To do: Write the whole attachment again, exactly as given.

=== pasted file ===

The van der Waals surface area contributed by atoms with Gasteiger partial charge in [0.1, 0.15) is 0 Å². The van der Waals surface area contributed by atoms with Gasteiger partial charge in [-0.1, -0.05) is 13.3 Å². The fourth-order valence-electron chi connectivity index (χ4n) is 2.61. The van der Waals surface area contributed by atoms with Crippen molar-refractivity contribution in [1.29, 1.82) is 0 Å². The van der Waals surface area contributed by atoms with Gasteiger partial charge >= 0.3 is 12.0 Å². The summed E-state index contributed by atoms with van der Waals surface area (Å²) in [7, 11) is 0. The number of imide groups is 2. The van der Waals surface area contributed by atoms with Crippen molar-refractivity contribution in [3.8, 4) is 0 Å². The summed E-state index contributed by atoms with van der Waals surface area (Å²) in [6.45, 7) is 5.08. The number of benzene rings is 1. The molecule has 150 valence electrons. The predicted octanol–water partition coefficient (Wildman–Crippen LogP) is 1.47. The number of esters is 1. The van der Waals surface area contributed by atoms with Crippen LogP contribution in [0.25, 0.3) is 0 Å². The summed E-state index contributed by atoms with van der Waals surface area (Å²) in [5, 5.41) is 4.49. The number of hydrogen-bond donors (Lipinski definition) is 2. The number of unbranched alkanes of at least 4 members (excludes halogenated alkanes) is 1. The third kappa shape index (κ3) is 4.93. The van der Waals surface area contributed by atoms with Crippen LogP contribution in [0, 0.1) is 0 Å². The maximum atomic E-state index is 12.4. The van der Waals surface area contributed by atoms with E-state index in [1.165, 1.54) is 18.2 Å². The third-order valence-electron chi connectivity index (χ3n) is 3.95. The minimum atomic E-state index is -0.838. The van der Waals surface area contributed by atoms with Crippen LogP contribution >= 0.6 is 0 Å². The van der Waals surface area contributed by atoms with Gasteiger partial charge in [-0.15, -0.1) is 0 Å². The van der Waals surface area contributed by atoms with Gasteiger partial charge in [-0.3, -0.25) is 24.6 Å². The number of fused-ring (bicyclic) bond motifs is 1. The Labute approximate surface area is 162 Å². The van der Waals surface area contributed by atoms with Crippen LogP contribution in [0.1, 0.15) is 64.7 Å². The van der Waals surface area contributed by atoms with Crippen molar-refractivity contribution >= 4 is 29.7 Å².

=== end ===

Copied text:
The van der Waals surface area contributed by atoms with Gasteiger partial charge in [0.1, 0.15) is 0 Å². The van der Waals surface area contributed by atoms with Gasteiger partial charge in [-0.1, -0.05) is 13.3 Å². The fourth-order valence-electron chi connectivity index (χ4n) is 2.61. The van der Waals surface area contributed by atoms with Crippen molar-refractivity contribution in [1.29, 1.82) is 0 Å². The van der Waals surface area contributed by atoms with Gasteiger partial charge >= 0.3 is 12.0 Å². The summed E-state index contributed by atoms with van der Waals surface area (Å²) in [7, 11) is 0. The number of imide groups is 2. The van der Waals surface area contributed by atoms with Crippen molar-refractivity contribution in [3.8, 4) is 0 Å². The summed E-state index contributed by atoms with van der Waals surface area (Å²) in [6.45, 7) is 5.08. The number of benzene rings is 1. The molecule has 150 valence electrons. The predicted octanol–water partition coefficient (Wildman–Crippen LogP) is 1.47. The number of esters is 1. The van der Waals surface area contributed by atoms with Crippen LogP contribution in [0.25, 0.3) is 0 Å². The summed E-state index contributed by atoms with van der Waals surface area (Å²) in [5, 5.41) is 4.49. The number of hydrogen-bond donors (Lipinski definition) is 2. The number of unbranched alkanes of at least 4 members (excludes halogenated alkanes) is 1. The third kappa shape index (κ3) is 4.93. The van der Waals surface area contributed by atoms with Crippen LogP contribution in [0, 0.1) is 0 Å². The maximum atomic E-state index is 12.4. The van der Waals surface area contributed by atoms with E-state index in [1.165, 1.54) is 18.2 Å². The third-order valence-electron chi connectivity index (χ3n) is 3.95. The minimum atomic E-state index is -0.838. The van der Waals surface area contributed by atoms with Crippen LogP contribution >= 0.6 is 0 Å². The van der Waals surface area contributed by atoms with Gasteiger partial charge in [-0.15, -0.1) is 0 Å². The van der Waals surface area contributed by atoms with Gasteiger partial charge in [-0.3, -0.25) is 24.6 Å². The number of fused-ring (bicyclic) bond motifs is 1. The Labute approximate surface area is 162 Å². The van der Waals surface area contributed by atoms with Crippen LogP contribution in [0.1, 0.15) is 64.7 Å². The van der Waals surface area contributed by atoms with Crippen molar-refractivity contribution >= 4 is 29.7 Å².